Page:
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Prison is a place of confinement for those who have been found guilty of criminal violations. Most prisons are organized and run with a focus on security above other priorities, such as rehabilitation and productive work. The conditions of incarceration typically are so restrictive as to not only lessen the offender's ability to commit certain crimes but also incapacitate him from earning money to pay restitution, costs of imprisonment, and so on. Prisoners are forbidden to operate a business or engage in trade, although as in other environments, usually some sort of highly marketable, durable, divisible commodity with high value per unit weight and volume becomes established as a currency. Cigarettes were traditionally the major prison currency, but have been largely supplanted by postage stamps. Popular commissary items that are sold at round number prices, such as a 25-cent soup or a one-dollar bag of potato chips, tend to also be used in trade and settlement of debts. Bruce L. Benson writes of the Maine State Prison, "The currency used within the internal labor market was canteen coupons, which could be spent in the prison's canteen or banked in the prison's business office."[1]

What work there is available for prisoners to do is bureaucratically-organized are therefore tends to use labor and other resources inefficiently. Likewise, as with other government-run education departments, education programs in prison tend to be of abysmally low quality. Aside from the very basic curriculum of high school equivalency classes, the teachers are usually themselves low-paid prisoners relying mostly on their own resources. Many prisoners earn more money by setting up illicit businesses, such as performing legal work, reselling commissary items, or making greeting cards, than they earn from their regular job.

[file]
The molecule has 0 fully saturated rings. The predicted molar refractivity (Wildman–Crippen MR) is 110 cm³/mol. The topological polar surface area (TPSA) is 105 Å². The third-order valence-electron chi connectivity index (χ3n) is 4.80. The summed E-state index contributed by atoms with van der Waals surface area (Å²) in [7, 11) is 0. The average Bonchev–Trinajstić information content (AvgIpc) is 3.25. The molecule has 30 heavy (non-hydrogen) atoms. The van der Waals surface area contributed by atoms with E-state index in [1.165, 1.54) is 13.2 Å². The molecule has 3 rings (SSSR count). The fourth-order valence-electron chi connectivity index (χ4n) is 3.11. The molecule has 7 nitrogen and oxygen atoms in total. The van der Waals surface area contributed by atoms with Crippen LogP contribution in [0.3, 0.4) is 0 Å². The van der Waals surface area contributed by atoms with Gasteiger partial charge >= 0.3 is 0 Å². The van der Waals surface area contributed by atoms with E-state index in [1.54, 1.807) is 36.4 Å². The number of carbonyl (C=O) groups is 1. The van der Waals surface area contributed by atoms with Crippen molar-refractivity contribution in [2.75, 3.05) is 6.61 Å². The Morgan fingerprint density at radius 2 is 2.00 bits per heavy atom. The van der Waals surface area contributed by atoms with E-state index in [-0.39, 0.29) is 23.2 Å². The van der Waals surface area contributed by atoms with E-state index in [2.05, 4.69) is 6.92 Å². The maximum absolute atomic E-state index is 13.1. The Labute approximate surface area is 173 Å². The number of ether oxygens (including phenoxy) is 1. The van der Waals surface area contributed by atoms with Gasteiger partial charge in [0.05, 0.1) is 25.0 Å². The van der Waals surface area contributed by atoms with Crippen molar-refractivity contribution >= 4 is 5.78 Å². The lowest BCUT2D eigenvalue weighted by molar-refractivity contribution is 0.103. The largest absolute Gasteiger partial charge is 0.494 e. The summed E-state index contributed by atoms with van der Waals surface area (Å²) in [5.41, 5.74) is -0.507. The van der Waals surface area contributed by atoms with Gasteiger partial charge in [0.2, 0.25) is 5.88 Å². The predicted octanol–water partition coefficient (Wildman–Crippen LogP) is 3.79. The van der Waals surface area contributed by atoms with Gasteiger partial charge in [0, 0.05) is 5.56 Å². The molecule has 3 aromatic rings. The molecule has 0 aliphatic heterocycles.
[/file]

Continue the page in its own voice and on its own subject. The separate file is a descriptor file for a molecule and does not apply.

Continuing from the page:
Private sector industry interest groups, such as organizations of manufacturers, have usually successfully lobbied to prevent prison systems from entering their markets and competing with them. The taxpayers fund the incarceration of offenders, so that regardless of whether or how much harm was caused by the offense, there will be additional costs to society arising from the incident. Libertarians have often advocated the reform or abolition of prisons.

Henry David Thoreau writes:

Insert the text of the quote here, without quotation marks.

Of course, just and honorable men are not the only kind of people one will find in prison; and the fugitive slave, the Mexican prisoner on parole, and the Indian do not necessarily show solidarity with one another as fellow prisoners. Quite the contrary; separatism and violence among races are commonly practiced in prison, and it is rare for prisoners to present any sort of united front against their captors, except inasmuch as sometimes they can be inspired or intimidated into keeping quiet about disciplinary infractions of which they are aware. However, jailhouse snitches too are quite common, since telling is an easier way of settling scores than engaging in physical fights.

Accounts of prison experiences often describe abandonment by friends, who tend to have an attitude of "out of sight, out of mind" toward those they ostensibly liked and cared about. This can be particularly devastating to activists and cause great bitterness. Thoreau wrote that he "saw to what extent the people among whom I lived could be trusted as good neighbors and friends; that their friendship was for summer weather only". Alan Dershowitz notes in The Best Defense that when some students were considering screening an illegally pornographic film, he "cautioned against martyrdom; the inside of a jail cell is a lonely place after the cheering crowds have gone home." The Silent Brotherhood records that Robbie Matthews "was disgusted with the people he thought were his friends. He put into practice what he'd been taught about tax protest, was chased into the desert by IRS agents, sat in jail, and went to court without any of his associates standing up for him, save the gallant Dr. Rogers."

Prison is sometimes considered a leftist paradise in that everyone is treated equally, there's free food and medical care, and only the police and guards have guns.


  1. Benson, Bruce L.. "Encouraging Effective Privatization in Criminal Justice, Part II". To Serve and Protect. 

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